The unrelenting selling in the MBS markets has gotten a bit out of hand, and has a panicked feel. This may have something to do with the Fed, who suggests that the present quantitative easing (QE) program may be modified in the near future. This is not a surprise as Fed chairman Ben Bernanke said, at some point the Fed would begin exiting, likely inch by inch but obviously not in one fell swoop as the market decline over past few weeks seems to imply (see chart).
The current QE program involves the Fed purchasing $85 billion per month in mortgage-backed securities (MBS) and Treasury bonds. The Fed’s goal with QE is keeping long-term interest rates, including mortgage rates, low.
Fed Chief Calls Current Bond Buying Program “Overheated”
Bernanke, in testimony before Congress, characterized the current QE program as “overheating the economy,” but he also stated that slowing economic growth is a worse alternative than continuing the current QE program. Chairman Bernanke noted that QE is supporting financial markets and the economy and indicated that it is not time to reduce the Fed’s support.
Diverse opinions within the FOMC added to the impasse over QE, as one member advocated for immediate tapering of the QE program, while another proposed expanding QE purchases.
The FOMC noted a number of challenges including the national unemployment rate of 7.60 percent at the end of March, that private sector hiring plans were “subdued,” and that jobless claims had trended up during the inter-meeting period. Among numerous economic positive statistics cited, the Fed noted that consumer spending improved and was driven by higher automotive sales and a drop in fuel prices.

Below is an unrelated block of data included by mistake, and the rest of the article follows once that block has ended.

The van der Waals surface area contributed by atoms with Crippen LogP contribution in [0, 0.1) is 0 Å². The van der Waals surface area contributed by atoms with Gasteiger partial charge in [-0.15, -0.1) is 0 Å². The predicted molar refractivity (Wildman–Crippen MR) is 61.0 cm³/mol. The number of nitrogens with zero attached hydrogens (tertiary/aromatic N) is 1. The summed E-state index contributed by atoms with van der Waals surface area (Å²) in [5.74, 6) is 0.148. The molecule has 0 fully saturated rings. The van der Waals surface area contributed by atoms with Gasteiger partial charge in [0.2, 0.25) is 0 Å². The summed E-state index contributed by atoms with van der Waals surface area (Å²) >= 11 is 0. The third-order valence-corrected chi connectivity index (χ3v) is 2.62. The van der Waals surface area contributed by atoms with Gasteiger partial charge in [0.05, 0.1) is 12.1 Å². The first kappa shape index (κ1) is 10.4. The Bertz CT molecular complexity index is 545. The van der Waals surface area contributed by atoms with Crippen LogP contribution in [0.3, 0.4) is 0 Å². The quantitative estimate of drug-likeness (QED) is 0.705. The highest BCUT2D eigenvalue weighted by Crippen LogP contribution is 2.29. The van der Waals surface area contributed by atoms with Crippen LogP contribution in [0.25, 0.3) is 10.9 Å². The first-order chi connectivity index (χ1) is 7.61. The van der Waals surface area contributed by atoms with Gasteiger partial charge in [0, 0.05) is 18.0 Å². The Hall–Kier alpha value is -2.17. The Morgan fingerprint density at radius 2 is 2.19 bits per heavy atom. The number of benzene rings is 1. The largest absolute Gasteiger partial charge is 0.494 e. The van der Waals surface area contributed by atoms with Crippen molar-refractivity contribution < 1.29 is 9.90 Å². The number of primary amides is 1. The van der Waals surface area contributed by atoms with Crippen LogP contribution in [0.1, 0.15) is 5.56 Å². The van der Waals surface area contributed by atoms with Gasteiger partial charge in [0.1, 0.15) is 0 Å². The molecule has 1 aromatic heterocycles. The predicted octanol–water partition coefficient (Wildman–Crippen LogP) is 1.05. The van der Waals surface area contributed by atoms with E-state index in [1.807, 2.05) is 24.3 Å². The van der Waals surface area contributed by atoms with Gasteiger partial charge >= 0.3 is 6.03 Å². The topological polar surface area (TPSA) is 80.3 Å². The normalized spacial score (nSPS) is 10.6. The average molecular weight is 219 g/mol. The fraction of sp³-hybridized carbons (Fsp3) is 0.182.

Good News Revealed About Low Future Inflation Expectations
The Fed predicted modest inflation over the medium term, and expected inflation to remain subdued until 2015. The Fed will maintain its benchmarks for adjusting the Federal Funds Rate and QE based on the national unemployment rate reaching 6.50 percent and the inflation rate reaching 2.00 percent.
The FOMC characterized the improving housing market as responsible for economic improvements for related businesses, but also acknowledged that increasing demand for housing was being caused by low inventories of available homes rather than buyer enthusiasm alone.
While the FOMC members did not agree on how or if to revise their current QE policy, it seems likely that the next meeting will bring increased scrutiny of QE and its impact on current economic conditions.
In my professional opinion, I am advising my clients to lock if they can. If they feel the necessity to float, do so cautiously and lock on any market improvement in rates. At this point, with an over heating stock market and large spikes in rates, I would say wait for the correction – it’s coming. BUT, every model we use is bearish (rate will continue to rise) and until that changes regardless of my personal hope for a correction for the better, we have to treat the market as it is presently. Presently the markets are filled with uncertainty and panic related actions, whether or not it is correct is secondary to the immediate sentiment.